Trump Eases Curbs on U.S. Cyberweapons as Election Threat Looms
(Bloomberg) -- President Donald Trump issued an order making it easier for the U.S. to launch cyber attacks, highlighting the potential for a counter-attack if a foreign government is found to try to meddle in congressional elections in November.
National Security Adviser John Bolton on Thursday announced the new American cyber strategy, which rescinds a Barack Obama directive requiring broad consultation among relevant government agencies before an offensive cyber attack could be initiated.
Bolton said in a briefing that the Trump administration would respond offensively to cyber assaults by foreign powers and is redirecting resources to bolster U.S. capacity to attack computer systems. Repealing the Obama directive would allow a swifter response, he said.
“I think it’s important that our adversaries know it,” Bolton said.
Trump said in a statement released Monday evening that "we cannot ignore the costs of malicious cyber activity — economic or otherwise — directed at America’s government, businesses, and private individuals." He described the policy as keeping a promise to "use all available means to keep America safe from cyber threats."
Bolton cast the threat of retaliation broadly, covering cyber attacks on the U.S. of any kind.
‘Swift and Transparent’
An unclassified version of the new strategy released Thursday declares the U.S. will impose “swift and transparent consequences” for “malicious cyber activity against the United States.” Those consequences may also include financial sanctions and military action, in addition to a retaliatory cyber-attack, according to the document.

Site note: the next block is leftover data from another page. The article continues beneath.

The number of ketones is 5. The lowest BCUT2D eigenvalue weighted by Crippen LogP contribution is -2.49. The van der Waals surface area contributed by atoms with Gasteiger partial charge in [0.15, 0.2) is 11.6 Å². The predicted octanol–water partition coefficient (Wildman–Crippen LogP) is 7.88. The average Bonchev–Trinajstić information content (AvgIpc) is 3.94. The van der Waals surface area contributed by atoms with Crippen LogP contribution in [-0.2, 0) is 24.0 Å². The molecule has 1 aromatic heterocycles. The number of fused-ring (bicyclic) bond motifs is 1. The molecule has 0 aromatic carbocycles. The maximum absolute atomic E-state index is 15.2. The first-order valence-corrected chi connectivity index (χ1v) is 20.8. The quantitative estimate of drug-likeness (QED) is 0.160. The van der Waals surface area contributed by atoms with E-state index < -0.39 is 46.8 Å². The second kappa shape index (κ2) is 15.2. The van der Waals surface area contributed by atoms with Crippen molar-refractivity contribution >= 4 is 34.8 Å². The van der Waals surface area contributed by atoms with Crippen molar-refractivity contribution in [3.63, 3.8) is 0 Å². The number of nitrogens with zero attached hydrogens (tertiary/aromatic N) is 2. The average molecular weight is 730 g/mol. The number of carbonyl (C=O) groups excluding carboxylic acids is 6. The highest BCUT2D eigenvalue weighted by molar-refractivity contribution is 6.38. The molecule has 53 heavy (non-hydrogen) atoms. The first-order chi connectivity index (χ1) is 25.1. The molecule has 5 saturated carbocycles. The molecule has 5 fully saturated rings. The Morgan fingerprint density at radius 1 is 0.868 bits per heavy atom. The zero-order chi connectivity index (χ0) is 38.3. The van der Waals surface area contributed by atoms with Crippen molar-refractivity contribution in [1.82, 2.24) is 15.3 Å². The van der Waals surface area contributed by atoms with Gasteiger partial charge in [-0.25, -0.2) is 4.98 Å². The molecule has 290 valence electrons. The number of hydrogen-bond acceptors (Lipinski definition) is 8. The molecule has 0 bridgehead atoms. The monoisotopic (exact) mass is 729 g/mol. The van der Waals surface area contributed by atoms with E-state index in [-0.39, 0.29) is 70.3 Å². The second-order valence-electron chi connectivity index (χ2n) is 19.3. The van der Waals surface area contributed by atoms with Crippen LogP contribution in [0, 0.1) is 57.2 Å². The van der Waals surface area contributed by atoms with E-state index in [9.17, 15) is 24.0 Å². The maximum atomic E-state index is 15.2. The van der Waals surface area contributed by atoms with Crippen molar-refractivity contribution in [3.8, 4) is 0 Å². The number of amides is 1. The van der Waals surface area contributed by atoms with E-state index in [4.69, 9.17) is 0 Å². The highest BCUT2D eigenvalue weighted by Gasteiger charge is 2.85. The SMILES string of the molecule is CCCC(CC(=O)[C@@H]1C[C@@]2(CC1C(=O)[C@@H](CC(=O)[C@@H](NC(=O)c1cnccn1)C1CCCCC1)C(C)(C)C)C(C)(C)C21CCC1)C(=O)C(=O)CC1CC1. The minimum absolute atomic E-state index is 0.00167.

Under the strategy, the Trump administration “will use all appropriate tools of national power” to counter online disinformation campaigns.
Five top U.S. national security officials warned in August of the threat of meddling in the November elections by Russia or other foreign governments.
Director of National Intelligence Dan Coats said that Russian efforts to interfere in the midterm elections had yet to reach the intensity of the Kremlin’s campaign to disrupt the 2016 presidential vote, but they’re only “a keyboard click away” from a more serious barrage.
U.S. intelligence agencies found that Russia in 2016 launched an effort to hurt Democratic candidate Hillary Clinton and ultimately to help Trump win. Special Counsel Robert Mueller indicted 12 Russians in the GRU military intelligence agency, accusing them of orchestrating the hacks of Democratic Party organizations and Democratic officials. Trump has called the probe a “witch hunt.”
Russian hackers also have been probing key U.S. infrastructure. The Trump administration issued an alert in March that Russians were conducting a broad assault on the American electric grid, water processing plants, air transportation facilities and other targets in rolling attacks. The hackers penetrated the control rooms of hundreds of American electric utilities, gaining the capacity to cause power failures, according to a July Wall Street Journal report.
Trump concluded his statement by saying, "America built the internet and shared it with the world; now we will do our part to secure and preserve cyberspace for future generations."
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